“Externally, the plan was to keep it simplistic and clean. How do you skin this thing, how do you wrap it? I thought the sinusoidal cladding I had seen in a Spanish municipal sports centre could work well here as a simplistic curtain. A solid base with brick and glazing opens up the active frontage. Above is the polycarbonate so at night time you get the effect of diffuse light.”

We knew from the outset that the council wanted to retain the famous running track. We thought how do we have a bit of fun and draw that into the entrance experience? We thought let’s take a race track and connect it.” Is the entrance a little understated by being located so far back from London Road? “It’s a massive break between the two volumes”, counters Cooney. “One of the benefits of pushing the building line back was gaining a public space. We worked with LDA who integrated the running track with wildflowers and planting. We retained some significant Elm Trees.” as Cooney indicates by pointing to built and planned residential developments along the London Road corridor by 3DReid, Collective Architects and Michael Laird. Cooney points to the fact that the future of the area is one of high density, reducing the apparent massing of Meadowbank.

Addressing the loss of the timber velodrome, which occupied 60% of the eastern portion of the site and the 5,000-seat stand Cooney added: “Of course the quid pro quo if you build a new sports centre for circa £50m, is you need a trade-off. We master planned an appropriate density of housing and the contract was won by Collective to create a green neighbourhood with a district heating system. We worked with RSP so it can connect directly.”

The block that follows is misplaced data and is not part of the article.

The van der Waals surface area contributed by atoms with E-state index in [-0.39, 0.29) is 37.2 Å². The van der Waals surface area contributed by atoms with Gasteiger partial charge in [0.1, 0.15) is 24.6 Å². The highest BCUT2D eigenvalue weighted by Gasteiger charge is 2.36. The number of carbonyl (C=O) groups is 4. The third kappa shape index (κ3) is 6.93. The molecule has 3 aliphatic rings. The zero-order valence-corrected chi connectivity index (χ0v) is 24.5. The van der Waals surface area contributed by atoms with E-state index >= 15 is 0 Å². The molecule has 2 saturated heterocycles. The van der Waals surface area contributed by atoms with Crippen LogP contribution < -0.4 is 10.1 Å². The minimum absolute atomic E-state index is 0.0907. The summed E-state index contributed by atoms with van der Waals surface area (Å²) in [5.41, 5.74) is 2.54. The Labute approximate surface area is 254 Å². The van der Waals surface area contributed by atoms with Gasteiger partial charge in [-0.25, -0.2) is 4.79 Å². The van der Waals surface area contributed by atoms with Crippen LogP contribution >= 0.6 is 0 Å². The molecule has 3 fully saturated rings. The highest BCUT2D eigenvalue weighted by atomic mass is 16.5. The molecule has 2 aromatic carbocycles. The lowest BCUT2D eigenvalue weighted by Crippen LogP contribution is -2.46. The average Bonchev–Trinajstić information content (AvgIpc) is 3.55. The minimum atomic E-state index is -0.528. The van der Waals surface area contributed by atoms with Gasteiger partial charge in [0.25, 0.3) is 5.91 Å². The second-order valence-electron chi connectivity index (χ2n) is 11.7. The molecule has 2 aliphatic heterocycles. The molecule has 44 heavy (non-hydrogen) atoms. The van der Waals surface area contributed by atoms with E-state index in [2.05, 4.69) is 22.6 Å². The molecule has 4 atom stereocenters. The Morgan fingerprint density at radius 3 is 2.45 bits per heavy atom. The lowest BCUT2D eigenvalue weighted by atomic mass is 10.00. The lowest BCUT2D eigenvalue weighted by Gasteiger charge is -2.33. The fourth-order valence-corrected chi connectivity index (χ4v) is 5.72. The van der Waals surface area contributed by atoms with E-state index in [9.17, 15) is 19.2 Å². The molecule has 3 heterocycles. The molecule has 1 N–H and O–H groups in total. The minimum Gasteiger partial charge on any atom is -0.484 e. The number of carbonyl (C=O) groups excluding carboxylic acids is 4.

165m in length and 20m high, the squeezed sports centre is dubbed a ‘ground scraper of sports’ by Cooney but with frosted glass used for privacy and solar protection, it is only at night that the facade truly comes alive. “You still get the effect of silhouettes passing back and forth”, notes Cooney.

Working closely with RSP on a displacement system Meadowbank employs low-energy pumps to introduce cool air at low levels. The resulting stack effect pushes up areas of stale air so even areas of high usage like the gym remain cool and breezy. “There’s a slight homage to Richard Meier with the natural light coming through”, says Cooney. “It’s a white neutral building with accents of orange. As much as it’s a community facility it’s an elite facility like Oriam. This targets the medal winners of tomorrow. The clean, crisp scientific look worked well.”

Meadowbank balances the needs of professional and public users in the most equitable way possible by ensuring that all facilities are shared, with the gym incorporating a spread of facilities for people wishing to lift the heaviest weights to those opting for a quick run on the treadmill. The upper levels embrace a quiet feel in contrast to the hectic open spaces of the ground floor, with circulation spaces affording views through the full four floors of the building. “The original scheme had metal balustrades, the idea was to get more vistas back and forth but it does feel a lot safer, there’s a long way down”, observes Cooney. “It’s a quiet, enclosed feel above the bustle of the ground floor.